Okay, okay, if I haven’t convinced you on the whether practicing law is a business or profession thing, you have a unique opportunity as a lawyer to be extremely productive in either a profession or a business by focusing on the service aspect of the practice of law. Adam Grant, a professor at the Wharton School of Business, has written a very interesting book called Give and Take: A Revolutionary Approach to Success.3 In the book, Grant describes individuals as "Givers," "Matchers," or "Takers." He states that Givers, who are the ones selflessly giving the most without asking for anything in return, are substantially more successful in business than either the Takers, who look at every request made of them from the perspective of what they will get out of it, or the Matchers, who look at each request on an individual basis to determine whether they will at least get an even (if not better) deal out of it. The majority of the population are Matchers because, unlike lawyers, they are not able to continually witness first-hand what the effect their work is having on others. Grant believes that service is the highest motivator to make people happily successful. This isn’t an argument for the Aristotelian "virtue for virtue’s" sake, but for what he refers to as the "self-interested Giver." By performing community and everyday client service, pro bono work, consistently treating others well, and doing favors, the Giver lawyer amasses such a large following of loyal recipients that he or she will achieve success.
Take Leadership Positions
I sat on the hiring committee for my law firm for ten years. One of our core criteria was whether the candidate’s history included leadership positions, even going as far back as high school. Usually, this reflected three very positive things: a bent toward community service, the unique skill sets of being a leader, and the fact that leaders usually make the best business developers.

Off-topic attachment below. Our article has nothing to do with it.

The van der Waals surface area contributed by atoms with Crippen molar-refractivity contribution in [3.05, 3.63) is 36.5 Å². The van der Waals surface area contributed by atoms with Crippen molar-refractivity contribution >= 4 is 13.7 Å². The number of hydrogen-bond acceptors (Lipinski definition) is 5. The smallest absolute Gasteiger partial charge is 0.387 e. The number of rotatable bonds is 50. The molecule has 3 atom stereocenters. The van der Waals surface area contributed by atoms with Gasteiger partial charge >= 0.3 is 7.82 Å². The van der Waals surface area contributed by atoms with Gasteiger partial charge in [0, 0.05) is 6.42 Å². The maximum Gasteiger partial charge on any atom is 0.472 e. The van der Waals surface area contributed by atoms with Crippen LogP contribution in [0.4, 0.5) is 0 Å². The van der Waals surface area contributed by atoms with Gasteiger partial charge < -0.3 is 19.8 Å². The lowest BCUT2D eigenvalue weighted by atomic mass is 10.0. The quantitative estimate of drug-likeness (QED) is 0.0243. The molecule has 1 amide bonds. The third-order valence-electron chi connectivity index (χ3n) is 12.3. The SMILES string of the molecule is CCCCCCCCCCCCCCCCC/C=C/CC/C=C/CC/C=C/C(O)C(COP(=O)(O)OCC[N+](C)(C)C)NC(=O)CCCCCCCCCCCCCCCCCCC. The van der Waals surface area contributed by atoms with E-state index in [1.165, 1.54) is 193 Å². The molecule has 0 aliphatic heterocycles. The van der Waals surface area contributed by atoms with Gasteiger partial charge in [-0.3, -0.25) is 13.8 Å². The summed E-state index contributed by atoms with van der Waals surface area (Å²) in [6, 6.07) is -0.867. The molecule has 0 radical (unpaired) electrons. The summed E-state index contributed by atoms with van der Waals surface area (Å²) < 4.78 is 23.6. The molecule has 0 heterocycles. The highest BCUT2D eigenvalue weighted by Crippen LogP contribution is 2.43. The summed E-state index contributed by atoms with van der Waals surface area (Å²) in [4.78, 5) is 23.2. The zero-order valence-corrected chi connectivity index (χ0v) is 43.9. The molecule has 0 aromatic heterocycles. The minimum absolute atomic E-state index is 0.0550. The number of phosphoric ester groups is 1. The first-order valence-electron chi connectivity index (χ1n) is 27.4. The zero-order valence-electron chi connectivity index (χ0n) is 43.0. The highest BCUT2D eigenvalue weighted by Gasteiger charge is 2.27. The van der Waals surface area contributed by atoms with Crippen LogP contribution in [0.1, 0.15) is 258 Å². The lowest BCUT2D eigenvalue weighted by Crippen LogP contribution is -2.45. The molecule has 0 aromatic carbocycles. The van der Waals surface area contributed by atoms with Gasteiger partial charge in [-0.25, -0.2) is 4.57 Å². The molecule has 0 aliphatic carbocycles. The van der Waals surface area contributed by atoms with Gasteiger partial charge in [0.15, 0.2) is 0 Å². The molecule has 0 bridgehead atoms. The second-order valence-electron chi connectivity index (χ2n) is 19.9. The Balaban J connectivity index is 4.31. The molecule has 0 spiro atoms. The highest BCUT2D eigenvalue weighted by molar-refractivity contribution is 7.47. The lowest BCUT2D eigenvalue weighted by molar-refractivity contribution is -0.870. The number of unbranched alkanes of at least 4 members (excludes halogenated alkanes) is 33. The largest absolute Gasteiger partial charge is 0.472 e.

Get on Your Feet
Take the opportunity to stand up and speak anywhere, whether it is at a trial, a hearing, a meeting, a lecture, a social gathering, or being a lector at a church. Developing stand-up speaking skills will serve you well in every aspect of the law, whether you want to be a litigator, a transactional lawyer, a teacher, a judge, a public service lawyer, or an in-house counsel. Another important skill to learn early on in your career is how to run an effective meeting. Sadly, many lawyers never learn this, which makes for many painful experiences.
Be Perceived as a Lawyer
This may date me, and many may disagree with me, but I think you need to look like a lawyer. A lot of new lawyers have sought my advice on business development and I always tell them that I believe the vast majority of clients, even though they may have "casual days" five days a week where they work, expect their lawyer to look like one. It does not have to be a suit or dress every day, but every work day you need to have a professional appearance. Hand-in-hand with this is the ability to obtain the confidence of the client or prospective client in the first half-hour of the first encounter. If the prospective client does not say to himself or herself very early on, "I want that person as my lawyer," your chances of retention go way down. It also is important for you to be able to summarize your strengths very succinctly, which will change at different points in your career.